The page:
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House Panel Advances Reforms of US International Media

FILE - Islamic State militants use propaganda, such as a video purportedly showing conquest of Ethiopian Christians, to portray themselves as fierce and powerful.
FILE - Islamic State militants use propaganda, such as a video purportedly showing conquest of Ethiopian Christians, to portray themselves as fierce and powerful.

The U.S. House Committee on Foreign Affairs on Thursday advanced a bill that its members said would reform government-supported civilian international media to better counter sophisticated propaganda from countries such as Russia and terrorist groups such as the Islamic State.

Chairman Ed Royce, in opening the markup session, said the U.S. International Communications Reform Act of 2015 (H.R. 2323) is needed to contend with "weaponized information" that spreads conspiracy theories and undermines national security.

The committee’s ranking Democrat, Eliot L. Engel of New York, said the bill "would bring a much-needed overhaul" by revamping management structure, consolidating various broadcasting organizations and clarifying roles.

Currently, the Broadcasting Board of Governors, an independent federal agency, oversees networks including Voice of America, Radio Free Europe/Radio Liberty, the Middle East Broadcasting Networks (Alhurra TV and Radio Sawa), Radio Free Asia, and the Office of Cuba Broadcasting (Radio and TV Marti).

Those networks’ directors now report to the BBG, whose nine part-time members meet every other month. To streamline decision-making, the legislation mandates installing a full-time chief executive. The BBG would assume an advisory role.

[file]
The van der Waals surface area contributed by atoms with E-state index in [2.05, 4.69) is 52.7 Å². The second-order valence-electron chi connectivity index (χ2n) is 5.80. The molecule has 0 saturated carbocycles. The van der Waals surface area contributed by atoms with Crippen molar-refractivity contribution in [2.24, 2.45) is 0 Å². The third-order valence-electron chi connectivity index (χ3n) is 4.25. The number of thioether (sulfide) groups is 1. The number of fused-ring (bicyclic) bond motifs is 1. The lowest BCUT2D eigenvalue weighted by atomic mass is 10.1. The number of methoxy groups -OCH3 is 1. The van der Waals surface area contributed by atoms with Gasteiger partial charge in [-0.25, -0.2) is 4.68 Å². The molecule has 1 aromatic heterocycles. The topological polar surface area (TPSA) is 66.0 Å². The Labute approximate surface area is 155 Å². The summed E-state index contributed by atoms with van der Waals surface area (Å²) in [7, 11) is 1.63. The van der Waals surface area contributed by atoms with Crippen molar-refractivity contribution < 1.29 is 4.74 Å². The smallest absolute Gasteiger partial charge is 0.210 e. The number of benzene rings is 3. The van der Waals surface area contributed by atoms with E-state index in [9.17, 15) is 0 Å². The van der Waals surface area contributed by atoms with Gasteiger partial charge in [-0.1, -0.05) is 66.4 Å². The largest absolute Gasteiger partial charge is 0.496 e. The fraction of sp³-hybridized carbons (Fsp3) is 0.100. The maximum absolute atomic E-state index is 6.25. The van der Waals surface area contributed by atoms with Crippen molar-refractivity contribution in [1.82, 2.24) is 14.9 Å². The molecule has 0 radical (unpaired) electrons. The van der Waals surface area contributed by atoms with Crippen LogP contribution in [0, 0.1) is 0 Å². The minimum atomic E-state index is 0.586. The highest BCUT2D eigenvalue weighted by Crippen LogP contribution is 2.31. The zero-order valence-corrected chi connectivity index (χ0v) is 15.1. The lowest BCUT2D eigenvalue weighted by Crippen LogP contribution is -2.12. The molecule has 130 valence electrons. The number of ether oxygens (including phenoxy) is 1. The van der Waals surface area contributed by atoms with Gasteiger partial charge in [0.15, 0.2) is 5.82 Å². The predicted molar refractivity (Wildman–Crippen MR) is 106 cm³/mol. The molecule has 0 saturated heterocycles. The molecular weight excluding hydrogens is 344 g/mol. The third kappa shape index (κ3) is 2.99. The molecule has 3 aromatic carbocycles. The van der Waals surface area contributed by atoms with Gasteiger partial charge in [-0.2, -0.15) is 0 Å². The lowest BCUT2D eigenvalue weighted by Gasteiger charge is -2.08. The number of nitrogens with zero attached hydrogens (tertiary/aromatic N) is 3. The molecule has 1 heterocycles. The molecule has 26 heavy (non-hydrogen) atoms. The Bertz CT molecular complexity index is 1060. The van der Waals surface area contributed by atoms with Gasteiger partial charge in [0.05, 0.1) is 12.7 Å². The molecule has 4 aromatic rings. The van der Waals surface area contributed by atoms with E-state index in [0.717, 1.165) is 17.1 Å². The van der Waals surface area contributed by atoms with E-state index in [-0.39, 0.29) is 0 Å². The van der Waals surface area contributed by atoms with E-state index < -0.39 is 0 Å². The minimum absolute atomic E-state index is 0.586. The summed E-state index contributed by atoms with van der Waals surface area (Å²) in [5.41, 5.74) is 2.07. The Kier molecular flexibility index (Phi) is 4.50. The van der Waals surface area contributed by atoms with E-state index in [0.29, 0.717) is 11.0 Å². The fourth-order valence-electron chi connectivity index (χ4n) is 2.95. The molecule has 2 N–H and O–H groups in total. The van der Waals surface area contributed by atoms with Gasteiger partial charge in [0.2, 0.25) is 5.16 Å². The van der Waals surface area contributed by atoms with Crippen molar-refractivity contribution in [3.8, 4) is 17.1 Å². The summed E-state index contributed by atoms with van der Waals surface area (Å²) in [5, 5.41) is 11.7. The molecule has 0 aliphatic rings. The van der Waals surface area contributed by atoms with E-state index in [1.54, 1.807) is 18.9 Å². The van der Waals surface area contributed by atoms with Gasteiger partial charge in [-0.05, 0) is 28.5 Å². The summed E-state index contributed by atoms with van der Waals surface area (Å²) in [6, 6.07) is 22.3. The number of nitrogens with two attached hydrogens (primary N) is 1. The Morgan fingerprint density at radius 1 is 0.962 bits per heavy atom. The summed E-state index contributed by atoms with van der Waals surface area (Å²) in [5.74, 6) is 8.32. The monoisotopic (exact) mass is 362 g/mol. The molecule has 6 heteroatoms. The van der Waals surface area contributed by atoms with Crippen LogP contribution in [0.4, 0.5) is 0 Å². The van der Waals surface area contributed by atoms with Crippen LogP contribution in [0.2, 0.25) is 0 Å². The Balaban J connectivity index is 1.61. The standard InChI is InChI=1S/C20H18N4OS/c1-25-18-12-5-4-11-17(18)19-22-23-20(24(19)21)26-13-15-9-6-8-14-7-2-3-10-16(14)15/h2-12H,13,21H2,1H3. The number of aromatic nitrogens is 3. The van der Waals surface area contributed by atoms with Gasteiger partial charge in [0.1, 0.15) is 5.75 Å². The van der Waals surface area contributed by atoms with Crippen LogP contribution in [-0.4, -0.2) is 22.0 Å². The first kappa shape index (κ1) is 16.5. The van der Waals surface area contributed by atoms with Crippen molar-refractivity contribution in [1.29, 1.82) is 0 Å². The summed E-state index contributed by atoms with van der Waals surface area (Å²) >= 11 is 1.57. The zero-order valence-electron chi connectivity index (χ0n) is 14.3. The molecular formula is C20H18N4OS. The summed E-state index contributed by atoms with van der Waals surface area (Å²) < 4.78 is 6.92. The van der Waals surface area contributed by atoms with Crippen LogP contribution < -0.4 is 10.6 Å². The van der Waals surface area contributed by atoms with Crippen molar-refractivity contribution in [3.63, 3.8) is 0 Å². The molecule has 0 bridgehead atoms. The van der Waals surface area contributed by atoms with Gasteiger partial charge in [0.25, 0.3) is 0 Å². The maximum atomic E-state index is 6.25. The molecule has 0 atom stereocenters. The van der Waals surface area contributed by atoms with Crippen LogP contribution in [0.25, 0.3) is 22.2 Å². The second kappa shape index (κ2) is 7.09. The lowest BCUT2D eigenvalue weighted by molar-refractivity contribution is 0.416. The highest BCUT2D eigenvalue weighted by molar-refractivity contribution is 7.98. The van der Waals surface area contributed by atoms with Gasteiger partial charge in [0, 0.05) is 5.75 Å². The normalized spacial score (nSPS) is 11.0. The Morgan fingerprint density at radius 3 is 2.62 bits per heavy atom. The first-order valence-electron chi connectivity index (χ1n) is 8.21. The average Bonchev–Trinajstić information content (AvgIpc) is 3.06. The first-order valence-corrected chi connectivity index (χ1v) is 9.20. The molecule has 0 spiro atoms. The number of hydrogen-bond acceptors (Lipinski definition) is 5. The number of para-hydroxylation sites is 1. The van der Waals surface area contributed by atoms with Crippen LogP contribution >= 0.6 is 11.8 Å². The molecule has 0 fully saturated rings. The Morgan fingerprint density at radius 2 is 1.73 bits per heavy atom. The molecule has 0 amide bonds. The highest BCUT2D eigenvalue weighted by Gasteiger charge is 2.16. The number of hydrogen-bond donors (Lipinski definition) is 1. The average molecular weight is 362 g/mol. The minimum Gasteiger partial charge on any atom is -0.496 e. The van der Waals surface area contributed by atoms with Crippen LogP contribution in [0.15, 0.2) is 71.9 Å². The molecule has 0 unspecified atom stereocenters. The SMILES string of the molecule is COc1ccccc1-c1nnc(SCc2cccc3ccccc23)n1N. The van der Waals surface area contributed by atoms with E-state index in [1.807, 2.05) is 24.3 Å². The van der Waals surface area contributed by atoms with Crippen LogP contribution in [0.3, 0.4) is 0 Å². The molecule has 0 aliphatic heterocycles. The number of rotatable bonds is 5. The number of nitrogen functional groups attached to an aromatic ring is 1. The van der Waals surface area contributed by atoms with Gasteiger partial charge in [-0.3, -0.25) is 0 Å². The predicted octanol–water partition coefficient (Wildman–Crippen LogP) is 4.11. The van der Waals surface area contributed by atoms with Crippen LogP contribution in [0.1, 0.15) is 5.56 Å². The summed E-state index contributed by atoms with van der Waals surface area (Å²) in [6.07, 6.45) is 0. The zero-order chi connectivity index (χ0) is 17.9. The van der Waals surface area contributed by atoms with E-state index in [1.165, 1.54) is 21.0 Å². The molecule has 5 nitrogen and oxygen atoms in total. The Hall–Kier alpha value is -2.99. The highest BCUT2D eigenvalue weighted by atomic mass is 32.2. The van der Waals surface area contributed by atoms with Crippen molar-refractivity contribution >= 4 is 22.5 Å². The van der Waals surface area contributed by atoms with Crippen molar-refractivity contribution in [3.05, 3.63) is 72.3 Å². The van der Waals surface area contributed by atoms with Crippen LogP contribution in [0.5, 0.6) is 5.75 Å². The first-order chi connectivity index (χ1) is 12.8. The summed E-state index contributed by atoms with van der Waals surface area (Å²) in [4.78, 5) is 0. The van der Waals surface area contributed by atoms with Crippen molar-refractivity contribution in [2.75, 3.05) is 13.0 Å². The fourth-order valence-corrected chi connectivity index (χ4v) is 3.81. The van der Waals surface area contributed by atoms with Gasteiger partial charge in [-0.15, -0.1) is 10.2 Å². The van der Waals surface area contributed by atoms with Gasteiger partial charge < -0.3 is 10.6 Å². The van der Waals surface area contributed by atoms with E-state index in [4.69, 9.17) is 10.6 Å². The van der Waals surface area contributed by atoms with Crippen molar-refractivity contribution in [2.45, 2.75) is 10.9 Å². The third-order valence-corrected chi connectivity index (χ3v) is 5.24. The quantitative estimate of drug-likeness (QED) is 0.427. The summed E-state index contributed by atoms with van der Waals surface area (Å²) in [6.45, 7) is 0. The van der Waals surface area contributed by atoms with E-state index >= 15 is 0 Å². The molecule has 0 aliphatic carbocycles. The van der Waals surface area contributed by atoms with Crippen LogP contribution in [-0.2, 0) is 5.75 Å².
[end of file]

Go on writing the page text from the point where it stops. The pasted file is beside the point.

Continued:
The bill calls for consolidating several of the networks into the nonfederal "Freedom Broadcasters" group. Its members – Radio Free Europe/Radio Liberty, Radio Free Asia and the Middle East Broadcasting Network – would continue to offer uncensored news. In restrictive countries, "they act as a free press would – if one were allowed to operate," Engel said.

Committee members said the consolidation would save money and improve collaboration among the networks.

Engel said the measure also "clarifies the role" of the Voice of America. Instead of requiring VOA to "promote" U.S. policies, the revised legislation instructs the agency to "present" them. The distinction removes an advocacy expectation.

"Some of the networks’ journalists have been wary that their reporting might be misshapen or tainted by association with U.S. public diplomacy," Donald M. Bishop, a member of the nonprofit Public Diplomacy Council, wrote in an opinion piece published by The Hill this week. "So long as the VOA Charter remains in the law, these concerns are misplaced.…"

The charter states not only that "VOA news will be accurate, objective and comprehensive," but that it "will present the policies of the United States clearly and effectively, and will also present responsible discussion and opinion on these policies."

The bill will advance to the full House for consideration and, if it passes, go on to the Senate.

The BBG says its programing, offered in 61 languages, has a measured audience of 215 million in more than 100 countries.

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    The Voice of America provides news and information in more than 40 languages to an estimated weekly audience of over 326 million people. Stories with the VOA News byline are the work of multiple VOA journalists and may contain information from wire service reports.